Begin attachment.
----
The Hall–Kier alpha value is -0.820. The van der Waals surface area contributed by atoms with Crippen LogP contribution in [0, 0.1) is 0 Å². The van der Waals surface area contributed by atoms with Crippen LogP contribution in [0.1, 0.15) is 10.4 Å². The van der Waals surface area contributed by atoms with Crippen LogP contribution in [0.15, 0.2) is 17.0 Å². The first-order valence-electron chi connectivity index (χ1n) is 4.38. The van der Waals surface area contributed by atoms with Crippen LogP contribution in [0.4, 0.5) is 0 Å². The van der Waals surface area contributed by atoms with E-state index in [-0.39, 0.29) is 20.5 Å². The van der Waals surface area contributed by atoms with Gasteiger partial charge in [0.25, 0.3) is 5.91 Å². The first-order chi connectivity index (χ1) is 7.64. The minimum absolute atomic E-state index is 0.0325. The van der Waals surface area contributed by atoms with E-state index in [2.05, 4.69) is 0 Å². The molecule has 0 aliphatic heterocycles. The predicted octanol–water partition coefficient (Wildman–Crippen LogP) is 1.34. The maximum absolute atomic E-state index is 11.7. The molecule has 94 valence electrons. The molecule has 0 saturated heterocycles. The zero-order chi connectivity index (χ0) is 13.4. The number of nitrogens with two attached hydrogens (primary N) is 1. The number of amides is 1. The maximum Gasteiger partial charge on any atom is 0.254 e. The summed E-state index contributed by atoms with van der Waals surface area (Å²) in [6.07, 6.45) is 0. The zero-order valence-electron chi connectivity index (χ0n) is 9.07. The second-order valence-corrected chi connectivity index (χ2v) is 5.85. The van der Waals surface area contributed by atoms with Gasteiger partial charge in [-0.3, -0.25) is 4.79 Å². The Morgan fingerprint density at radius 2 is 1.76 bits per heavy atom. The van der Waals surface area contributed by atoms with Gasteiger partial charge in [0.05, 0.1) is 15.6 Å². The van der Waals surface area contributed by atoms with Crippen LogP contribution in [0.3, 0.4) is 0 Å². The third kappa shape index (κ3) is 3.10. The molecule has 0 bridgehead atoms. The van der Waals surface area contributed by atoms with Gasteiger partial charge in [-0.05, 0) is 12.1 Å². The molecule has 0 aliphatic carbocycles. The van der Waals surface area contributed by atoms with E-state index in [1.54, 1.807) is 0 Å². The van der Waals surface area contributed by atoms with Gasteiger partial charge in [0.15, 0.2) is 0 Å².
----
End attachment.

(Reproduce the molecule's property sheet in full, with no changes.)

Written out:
The Hall–Kier alpha value is -0.820. The van der Waals surface area contributed by atoms with Crippen LogP contribution in [0, 0.1) is 0 Å². The van der Waals surface area contributed by atoms with Crippen LogP contribution in [0.1, 0.15) is 10.4 Å². The van der Waals surface area contributed by atoms with Crippen LogP contribution in [0.15, 0.2) is 17.0 Å². The first-order valence-electron chi connectivity index (χ1n) is 4.38. The van der Waals surface area contributed by atoms with Crippen LogP contribution in [0.4, 0.5) is 0 Å². The van der Waals surface area contributed by atoms with E-state index in [-0.39, 0.29) is 20.5 Å². The van der Waals surface area contributed by atoms with Gasteiger partial charge in [0.25, 0.3) is 5.91 Å². The first-order chi connectivity index (χ1) is 7.64. The minimum absolute atomic E-state index is 0.0325. The van der Waals surface area contributed by atoms with E-state index in [2.05, 4.69) is 0 Å². The molecule has 0 aliphatic heterocycles. The predicted octanol–water partition coefficient (Wildman–Crippen LogP) is 1.34. The maximum absolute atomic E-state index is 11.7. The molecule has 94 valence electrons. The molecule has 0 saturated heterocycles. The zero-order chi connectivity index (χ0) is 13.4. The number of nitrogens with two attached hydrogens (primary N) is 1. The number of amides is 1. The maximum Gasteiger partial charge on any atom is 0.254 e. The summed E-state index contributed by atoms with van der Waals surface area (Å²) in [6.07, 6.45) is 0. The zero-order valence-electron chi connectivity index (χ0n) is 9.07. The second-order valence-corrected chi connectivity index (χ2v) is 5.85. The van der Waals surface area contributed by atoms with Gasteiger partial charge in [-0.3, -0.25) is 4.79 Å². The Morgan fingerprint density at radius 2 is 1.76 bits per heavy atom. The van der Waals surface area contributed by atoms with Gasteiger partial charge in [0.05, 0.1) is 15.6 Å². The van der Waals surface area contributed by atoms with Crippen LogP contribution in [0.3, 0.4) is 0 Å². The third kappa shape index (κ3) is 3.10. The molecule has 0 bridgehead atoms. The van der Waals surface area contributed by atoms with Gasteiger partial charge in [-0.05, 0) is 12.1 Å². The molecule has 0 aliphatic carbocycles. The van der Waals surface area contributed by atoms with E-state index in [1.54, 1.807) is 0 Å². The van der Waals surface area contributed by atoms with Gasteiger partial charge in [0.15, 0.2) is 0 Å².